People across Europe are going to be charged much less for using their phones abroad – and David Cameron says the change shows why Britain should stay in the European Union.
New EU regulations have forced mobile operators to cut roaming charges by 75 per cent, according to the European Commission. And from 2017 roaming charges will be removed entirely, so that people will be charged the same as they would be at home.
The rules are meant to avoid “bill shock”, when people go abroad and don’t realise they are paying often much higher charges until they get home and see their bill.
The Prime Minister said the changes were an example of why Britain is better off in the EU.
“EU roaming charges now down to near-zero; gone entirely next year,” a tweet from the official Number 10 account read. “Consumers are better off remaining in the EU.”
It wasn’t clear what would happen to the charges if the UK left Europe following June’s referendum. The controls are being introduced through an EU regulation, rather than a directive, which means that they are not put into UK law and so won’t stay in force in the event of Brexit.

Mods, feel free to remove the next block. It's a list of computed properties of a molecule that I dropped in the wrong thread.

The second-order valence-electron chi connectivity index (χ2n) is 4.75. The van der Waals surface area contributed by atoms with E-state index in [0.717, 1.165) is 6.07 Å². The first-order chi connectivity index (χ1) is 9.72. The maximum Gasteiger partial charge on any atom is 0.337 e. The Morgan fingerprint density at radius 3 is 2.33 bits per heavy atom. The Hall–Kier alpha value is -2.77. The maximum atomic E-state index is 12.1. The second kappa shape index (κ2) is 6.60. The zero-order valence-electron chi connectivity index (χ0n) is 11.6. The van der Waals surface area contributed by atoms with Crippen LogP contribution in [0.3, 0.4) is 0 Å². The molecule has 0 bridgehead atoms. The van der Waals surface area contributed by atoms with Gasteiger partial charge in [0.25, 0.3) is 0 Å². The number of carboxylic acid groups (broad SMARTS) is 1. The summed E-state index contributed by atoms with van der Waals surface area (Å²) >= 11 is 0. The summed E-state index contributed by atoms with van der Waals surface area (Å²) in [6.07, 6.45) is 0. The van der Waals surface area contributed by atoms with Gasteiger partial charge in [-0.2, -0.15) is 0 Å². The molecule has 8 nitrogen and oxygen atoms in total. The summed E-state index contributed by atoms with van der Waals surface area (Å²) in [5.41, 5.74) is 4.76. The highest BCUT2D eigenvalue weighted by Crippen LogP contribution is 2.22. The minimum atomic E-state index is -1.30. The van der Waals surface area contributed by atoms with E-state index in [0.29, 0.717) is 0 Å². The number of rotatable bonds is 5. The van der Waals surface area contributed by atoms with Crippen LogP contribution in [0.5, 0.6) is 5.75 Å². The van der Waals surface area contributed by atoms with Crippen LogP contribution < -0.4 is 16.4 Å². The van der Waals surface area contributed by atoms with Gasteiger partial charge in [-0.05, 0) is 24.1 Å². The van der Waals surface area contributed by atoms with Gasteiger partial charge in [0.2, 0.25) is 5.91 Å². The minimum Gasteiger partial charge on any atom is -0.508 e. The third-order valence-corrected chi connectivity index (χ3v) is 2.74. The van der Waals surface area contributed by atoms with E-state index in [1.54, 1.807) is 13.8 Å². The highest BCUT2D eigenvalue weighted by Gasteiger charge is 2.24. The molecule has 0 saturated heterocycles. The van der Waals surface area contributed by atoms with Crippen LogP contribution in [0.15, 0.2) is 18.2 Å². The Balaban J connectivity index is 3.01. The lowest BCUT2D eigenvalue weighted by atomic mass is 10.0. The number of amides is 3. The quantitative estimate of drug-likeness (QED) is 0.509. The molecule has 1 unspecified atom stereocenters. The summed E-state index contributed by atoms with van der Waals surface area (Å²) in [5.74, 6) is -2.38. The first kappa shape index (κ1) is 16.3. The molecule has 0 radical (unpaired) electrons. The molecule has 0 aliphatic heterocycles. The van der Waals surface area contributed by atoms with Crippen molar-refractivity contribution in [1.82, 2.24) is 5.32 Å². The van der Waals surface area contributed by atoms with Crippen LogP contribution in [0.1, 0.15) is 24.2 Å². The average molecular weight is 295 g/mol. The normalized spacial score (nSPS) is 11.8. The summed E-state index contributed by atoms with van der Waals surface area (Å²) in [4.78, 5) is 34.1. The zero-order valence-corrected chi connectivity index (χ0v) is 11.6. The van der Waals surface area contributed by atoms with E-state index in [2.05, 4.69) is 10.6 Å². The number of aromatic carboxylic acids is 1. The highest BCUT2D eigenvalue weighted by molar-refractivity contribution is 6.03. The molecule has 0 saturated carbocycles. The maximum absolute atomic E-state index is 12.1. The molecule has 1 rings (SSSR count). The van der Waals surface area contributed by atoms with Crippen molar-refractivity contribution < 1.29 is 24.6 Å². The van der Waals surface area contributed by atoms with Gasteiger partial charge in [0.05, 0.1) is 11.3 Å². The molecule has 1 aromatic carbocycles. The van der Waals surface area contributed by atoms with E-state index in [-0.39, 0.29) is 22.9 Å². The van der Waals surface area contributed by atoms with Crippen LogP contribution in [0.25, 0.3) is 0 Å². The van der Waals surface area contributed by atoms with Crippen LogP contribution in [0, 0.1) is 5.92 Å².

Commissioner Gunther H Oettinger, who is responsible for digital economy and society, said the agreement showed that the EU could deliver tangible results to improve the daily life of people who live in it, adding that "roaming charges will be soon old memories".
But Leave.eu, which is campaigning for Brexit, rejected the idea that the savings would be enough to encourage people to vote against Brexit.
"If David Cameron thinks the British public will vote to stay because they'll save a few quid on their phone bill, he is seriously deluded," a spokesperson told The Independent. "It just shows how much he and the rest of the Europhile elite are out of touch with ordinary voters"
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